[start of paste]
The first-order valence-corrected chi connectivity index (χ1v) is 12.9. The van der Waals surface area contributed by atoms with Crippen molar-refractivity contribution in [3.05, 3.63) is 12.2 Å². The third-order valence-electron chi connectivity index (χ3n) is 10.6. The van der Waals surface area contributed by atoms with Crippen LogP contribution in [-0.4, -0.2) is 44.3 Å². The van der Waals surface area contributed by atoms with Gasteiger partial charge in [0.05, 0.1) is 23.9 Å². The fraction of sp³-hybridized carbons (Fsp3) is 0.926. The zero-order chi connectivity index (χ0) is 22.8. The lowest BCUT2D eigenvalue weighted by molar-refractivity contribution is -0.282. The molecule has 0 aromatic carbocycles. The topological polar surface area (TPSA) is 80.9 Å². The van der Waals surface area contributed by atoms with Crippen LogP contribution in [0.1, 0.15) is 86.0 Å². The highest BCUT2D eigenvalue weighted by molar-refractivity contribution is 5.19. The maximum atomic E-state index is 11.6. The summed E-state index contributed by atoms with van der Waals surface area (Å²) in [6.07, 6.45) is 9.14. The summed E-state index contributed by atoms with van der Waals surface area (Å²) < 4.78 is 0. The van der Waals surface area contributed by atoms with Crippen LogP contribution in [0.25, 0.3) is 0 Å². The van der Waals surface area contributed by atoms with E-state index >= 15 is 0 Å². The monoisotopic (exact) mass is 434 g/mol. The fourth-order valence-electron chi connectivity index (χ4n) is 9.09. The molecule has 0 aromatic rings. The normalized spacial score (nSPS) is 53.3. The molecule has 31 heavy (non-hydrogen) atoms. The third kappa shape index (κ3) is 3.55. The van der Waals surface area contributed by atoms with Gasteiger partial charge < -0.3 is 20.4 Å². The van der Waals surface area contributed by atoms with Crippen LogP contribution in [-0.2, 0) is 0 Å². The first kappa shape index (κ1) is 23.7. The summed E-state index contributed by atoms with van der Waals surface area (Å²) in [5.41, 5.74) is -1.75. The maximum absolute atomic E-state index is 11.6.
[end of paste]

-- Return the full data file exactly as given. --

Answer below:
The first-order valence-corrected chi connectivity index (χ1v) is 12.9. The van der Waals surface area contributed by atoms with Crippen molar-refractivity contribution in [3.05, 3.63) is 12.2 Å². The third-order valence-electron chi connectivity index (χ3n) is 10.6. The van der Waals surface area contributed by atoms with Crippen LogP contribution in [-0.4, -0.2) is 44.3 Å². The van der Waals surface area contributed by atoms with Gasteiger partial charge in [0.05, 0.1) is 23.9 Å². The fraction of sp³-hybridized carbons (Fsp3) is 0.926. The zero-order chi connectivity index (χ0) is 22.8. The lowest BCUT2D eigenvalue weighted by molar-refractivity contribution is -0.282. The molecule has 0 aromatic carbocycles. The topological polar surface area (TPSA) is 80.9 Å². The van der Waals surface area contributed by atoms with Crippen LogP contribution in [0.1, 0.15) is 86.0 Å². The highest BCUT2D eigenvalue weighted by molar-refractivity contribution is 5.19. The maximum atomic E-state index is 11.6. The summed E-state index contributed by atoms with van der Waals surface area (Å²) in [6.07, 6.45) is 9.14. The summed E-state index contributed by atoms with van der Waals surface area (Å²) < 4.78 is 0. The van der Waals surface area contributed by atoms with Crippen LogP contribution in [0.25, 0.3) is 0 Å². The van der Waals surface area contributed by atoms with E-state index >= 15 is 0 Å². The monoisotopic (exact) mass is 434 g/mol. The fourth-order valence-electron chi connectivity index (χ4n) is 9.09. The molecule has 0 aromatic rings. The normalized spacial score (nSPS) is 53.3. The molecule has 31 heavy (non-hydrogen) atoms. The third kappa shape index (κ3) is 3.55. The van der Waals surface area contributed by atoms with Gasteiger partial charge < -0.3 is 20.4 Å². The van der Waals surface area contributed by atoms with Crippen LogP contribution in [-0.2, 0) is 0 Å². The first kappa shape index (κ1) is 23.7. The summed E-state index contributed by atoms with van der Waals surface area (Å²) in [5.41, 5.74) is -1.75. The maximum absolute atomic E-state index is 11.6.